Tag Archives: history

Content Needed for a ‘Your Stories’ Page

41 dog and pram 400dpi 22.23x13.54cmWe’d love to hear your ‘nanny’ stories and we’d like to publish them on our new ‘Your Stories’ page on the website.


If you have something you’d like to share, whether it’s pictures, advice your nanny gave you, a story about your time and relationship with a nanny, or your work as a nanny, please do get in contact.

The Ups and Downs of the British Nanny

The ups and downs of the British Nanny  

– A History Press Blog Post 

The Holden children with their nanny, c.1925.

Not quite part of the family and more than just an employee, idealised and demonised, the nanny has always had a difficult role in family life. Furthermore, in larger households, there was sometimes hostility towards the nanny from the domestic staff as portrayed recently in an episode of Downton Abbey.

The Leigh family lived in a highly stratified household in the Home Counties with an extensive staff, including nannies, nursery maids and a governess. In the Leigh family’s upstairs/downstairs household, during the interwar years, the servants were at war with the nursery.  The kitchen staff hated the nursery governess’s pretensions so they left the children’s food on a slab at the bottom of the stairs, blowing a whistle to tell the nursery maids when to collect it. The housemaids refused even to clean the nursery, leaving a girl from the village who was a single mother to do the work they rejected.  Relationships between staff inside the nursery could be equally fraught. One nanny was believed to have been forced out of her job by the jealous governess. This departure was traumatic for the child who had adored her nanny but was not allowed to grieve.  Another daughter remembered passing the cottage where a former nanny lived on her daily walk but was never allowed to visit her.

The Leigh parents were more distant figures for the children. Their mother was seldom in the nursery. So busy was she with her work as a Poor Law Guardian, finding foster homes for parish children, that one of her daughters thought they must be her children too.  The governess had a crush on their father, an explorer, who was often abroad.  When he was at home he liked to visit one of the nannies for company in the evening. This was acceptable because nannies and governesses occupied a position midway between servant and family. But social hierarchies dictated that as father and household head, he was not allowed to have tea with his children in the nursery when the chauffeur’s son was present.
‘An old-fashioned nanny’, Harmsworth Magazine, 1900.

It was often hard for the older children to manage these kinds of situations even though they considered them normal. It was only the favoured youngest child who seemed largely unaffected. Her nanny stayed with her throughout her childhood and, although the Leigh parents eventually divorced, she grew up feeling loved and secure.

The Leigh’s domestic tensions and strains were typical of upper and upper-middle- class households in pre-war Britain and could be the cause of much discomfort and heart-break for nannies, parents and children. Yet such stories are rarely remembered. Rather, our image of old-fashioned nannies is focussed on that much rarer bird, the nanny who never left and was always available to the family.  We often think of Mary Poppins as the perfect nanny, cast as the ultimate protector of children in the London Olympics’ opening ceremony. But we should remember that, like nearly all real nannies, both in the past and today, she could not always be there for children. In the end she too had to leave.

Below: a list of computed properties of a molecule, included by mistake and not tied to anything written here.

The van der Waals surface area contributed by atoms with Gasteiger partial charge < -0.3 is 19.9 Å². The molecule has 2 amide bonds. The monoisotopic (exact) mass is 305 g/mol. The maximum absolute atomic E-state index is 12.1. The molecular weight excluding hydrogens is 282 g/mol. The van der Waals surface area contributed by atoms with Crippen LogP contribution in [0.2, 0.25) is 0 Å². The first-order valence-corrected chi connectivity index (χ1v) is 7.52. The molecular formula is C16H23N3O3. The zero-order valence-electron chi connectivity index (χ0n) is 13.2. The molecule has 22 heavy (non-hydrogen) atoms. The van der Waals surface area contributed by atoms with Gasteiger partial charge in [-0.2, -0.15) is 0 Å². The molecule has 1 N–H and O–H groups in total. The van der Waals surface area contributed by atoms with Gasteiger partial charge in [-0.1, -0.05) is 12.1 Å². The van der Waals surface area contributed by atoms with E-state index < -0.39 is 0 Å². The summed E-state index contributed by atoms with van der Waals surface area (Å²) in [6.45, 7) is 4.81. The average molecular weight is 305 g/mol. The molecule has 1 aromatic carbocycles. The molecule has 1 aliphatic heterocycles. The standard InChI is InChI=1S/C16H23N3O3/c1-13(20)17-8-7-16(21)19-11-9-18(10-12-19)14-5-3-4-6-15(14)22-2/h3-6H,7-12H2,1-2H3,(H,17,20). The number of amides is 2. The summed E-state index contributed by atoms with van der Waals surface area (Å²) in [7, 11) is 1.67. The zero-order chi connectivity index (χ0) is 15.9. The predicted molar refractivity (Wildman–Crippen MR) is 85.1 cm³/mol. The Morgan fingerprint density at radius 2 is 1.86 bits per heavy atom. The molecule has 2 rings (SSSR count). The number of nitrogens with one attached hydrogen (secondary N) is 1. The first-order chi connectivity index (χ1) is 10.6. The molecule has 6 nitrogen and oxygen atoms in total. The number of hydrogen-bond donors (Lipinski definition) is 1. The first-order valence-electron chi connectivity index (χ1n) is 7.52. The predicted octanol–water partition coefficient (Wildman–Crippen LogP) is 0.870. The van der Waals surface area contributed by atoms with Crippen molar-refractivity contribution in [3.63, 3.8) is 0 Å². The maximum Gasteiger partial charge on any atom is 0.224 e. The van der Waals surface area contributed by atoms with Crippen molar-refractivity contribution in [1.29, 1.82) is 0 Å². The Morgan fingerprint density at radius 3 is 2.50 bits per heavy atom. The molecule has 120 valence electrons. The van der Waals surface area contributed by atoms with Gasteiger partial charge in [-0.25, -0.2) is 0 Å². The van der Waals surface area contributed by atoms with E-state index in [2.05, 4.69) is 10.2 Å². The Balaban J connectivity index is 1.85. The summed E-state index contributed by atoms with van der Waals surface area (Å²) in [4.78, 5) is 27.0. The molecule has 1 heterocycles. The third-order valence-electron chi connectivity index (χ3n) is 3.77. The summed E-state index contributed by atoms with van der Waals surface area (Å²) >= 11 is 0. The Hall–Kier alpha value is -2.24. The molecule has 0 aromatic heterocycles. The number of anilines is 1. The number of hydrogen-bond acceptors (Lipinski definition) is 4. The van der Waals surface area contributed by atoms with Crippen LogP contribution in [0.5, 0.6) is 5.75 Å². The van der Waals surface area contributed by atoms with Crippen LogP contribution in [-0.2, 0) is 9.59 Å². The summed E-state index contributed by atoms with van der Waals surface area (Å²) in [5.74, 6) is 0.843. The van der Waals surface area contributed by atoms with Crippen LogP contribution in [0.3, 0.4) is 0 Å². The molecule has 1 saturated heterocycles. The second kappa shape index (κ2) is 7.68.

Originally posted 23 Oct 2013

Was Mary Poppins a servant… or a Lady?

Was Mary Poppins a servant… or a Lady?

Nanny Knows Best author, Katherine Holden, reveals the changing status of the British nanny in this article published by The Lady magazine.

In 1910, when army officer’s wife Joan Kennard was looking for a nanny (children’s nurse) for her two young sons, one of her first considerations was whether or not the nurse should be ‘a lady’. And she was decidedly against the idea. Joan had consulted Mrs Boucher, owner of an agency supplying nannies to the upper and middle classes throughout the early and mid-20th century and, as Joan explained in a letter to her mother, her chief concern was that Mrs Boucher was trying to foist lady nurses on her. She was determined to resist to the last if she could. 
Servant or a lady
In the end, she was forced to give in as no other suitable applicants appeared. She was reassured, however, by the fact that, although the nurse on offer called herself a lady, as a quiet-looking, middle-aged farmer’s daughter (an occupation on the borderlines of gentility) she would not give them any trouble. 

Lady nurses became increasingly common at the turn of the 20th century as more ‘respectable’ women with limited education needed to work to earn a living. In the big houses they had nursery maids to assist them with childcare, and servants to do the cleaning and washing. 

Finding reliable servants became more difficult as the century progressed, however, resulting in an oversupply of ladies wanting to be children’s nurses but fewer maids available to wait upon them. The ‘trouble’ to which Joan was referring plagued nanny employers throughout the century. This was the lady nurses’ belief that they should not be expected to do any housework. 

Advice columnists tried to clarify the difference between ordinary children’s nurses and lady nurses. In The Lady in September 1905, a correspondent was advised that a lady nurse ‘does not clean her nurseries, nor carry up coals, water or meals’. Yet many employers ignored this advice and informed applicants that, in addition to childcare, they would be doing light or slight housework, or that no other servant was kept.